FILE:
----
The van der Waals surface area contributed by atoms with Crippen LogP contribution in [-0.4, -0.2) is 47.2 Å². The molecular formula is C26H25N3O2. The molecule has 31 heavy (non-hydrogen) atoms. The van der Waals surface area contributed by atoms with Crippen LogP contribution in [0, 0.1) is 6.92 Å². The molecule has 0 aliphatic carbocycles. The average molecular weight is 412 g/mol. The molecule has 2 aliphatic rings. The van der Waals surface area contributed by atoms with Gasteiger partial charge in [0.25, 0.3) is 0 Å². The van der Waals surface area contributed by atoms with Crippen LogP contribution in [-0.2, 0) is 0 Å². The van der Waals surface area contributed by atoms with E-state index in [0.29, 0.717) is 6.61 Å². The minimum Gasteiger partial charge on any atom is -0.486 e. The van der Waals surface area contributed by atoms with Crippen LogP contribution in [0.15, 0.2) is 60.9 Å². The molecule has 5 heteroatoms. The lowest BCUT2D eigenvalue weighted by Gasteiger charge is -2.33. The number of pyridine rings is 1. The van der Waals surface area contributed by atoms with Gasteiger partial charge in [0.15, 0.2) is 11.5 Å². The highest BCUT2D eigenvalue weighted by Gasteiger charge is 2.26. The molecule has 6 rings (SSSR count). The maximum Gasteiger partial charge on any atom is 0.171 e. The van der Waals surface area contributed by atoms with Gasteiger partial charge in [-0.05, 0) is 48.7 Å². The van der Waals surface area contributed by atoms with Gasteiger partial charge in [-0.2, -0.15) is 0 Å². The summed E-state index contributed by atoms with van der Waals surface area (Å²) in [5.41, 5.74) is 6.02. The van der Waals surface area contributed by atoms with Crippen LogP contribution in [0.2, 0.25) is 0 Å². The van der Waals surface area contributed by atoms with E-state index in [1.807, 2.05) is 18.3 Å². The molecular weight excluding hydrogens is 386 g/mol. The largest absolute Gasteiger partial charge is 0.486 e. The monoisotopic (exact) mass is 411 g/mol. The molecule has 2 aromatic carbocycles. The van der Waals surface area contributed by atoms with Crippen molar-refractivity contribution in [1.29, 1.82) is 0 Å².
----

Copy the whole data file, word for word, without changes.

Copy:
The van der Waals surface area contributed by atoms with Crippen LogP contribution in [-0.4, -0.2) is 47.2 Å². The molecular formula is C26H25N3O2. The molecule has 31 heavy (non-hydrogen) atoms. The van der Waals surface area contributed by atoms with Crippen LogP contribution in [0, 0.1) is 6.92 Å². The molecule has 0 aliphatic carbocycles. The average molecular weight is 412 g/mol. The molecule has 2 aliphatic rings. The van der Waals surface area contributed by atoms with Gasteiger partial charge in [0.25, 0.3) is 0 Å². The van der Waals surface area contributed by atoms with Crippen LogP contribution in [-0.2, 0) is 0 Å². The van der Waals surface area contributed by atoms with E-state index in [0.29, 0.717) is 6.61 Å². The minimum Gasteiger partial charge on any atom is -0.486 e. The van der Waals surface area contributed by atoms with Crippen LogP contribution in [0.15, 0.2) is 60.9 Å². The molecule has 5 heteroatoms. The lowest BCUT2D eigenvalue weighted by Gasteiger charge is -2.33. The number of pyridine rings is 1. The van der Waals surface area contributed by atoms with Gasteiger partial charge in [0.15, 0.2) is 11.5 Å². The highest BCUT2D eigenvalue weighted by Gasteiger charge is 2.26. The molecule has 6 rings (SSSR count). The maximum Gasteiger partial charge on any atom is 0.171 e. The van der Waals surface area contributed by atoms with Gasteiger partial charge in [-0.05, 0) is 48.7 Å². The van der Waals surface area contributed by atoms with Gasteiger partial charge in [-0.2, -0.15) is 0 Å². The summed E-state index contributed by atoms with van der Waals surface area (Å²) in [5.41, 5.74) is 6.02. The van der Waals surface area contributed by atoms with Crippen LogP contribution in [0.2, 0.25) is 0 Å². The van der Waals surface area contributed by atoms with E-state index in [1.807, 2.05) is 18.3 Å². The molecular weight excluding hydrogens is 386 g/mol. The largest absolute Gasteiger partial charge is 0.486 e. The monoisotopic (exact) mass is 411 g/mol. The molecule has 2 aromatic carbocycles. The van der Waals surface area contributed by atoms with Crippen molar-refractivity contribution in [1.29, 1.82) is 0 Å².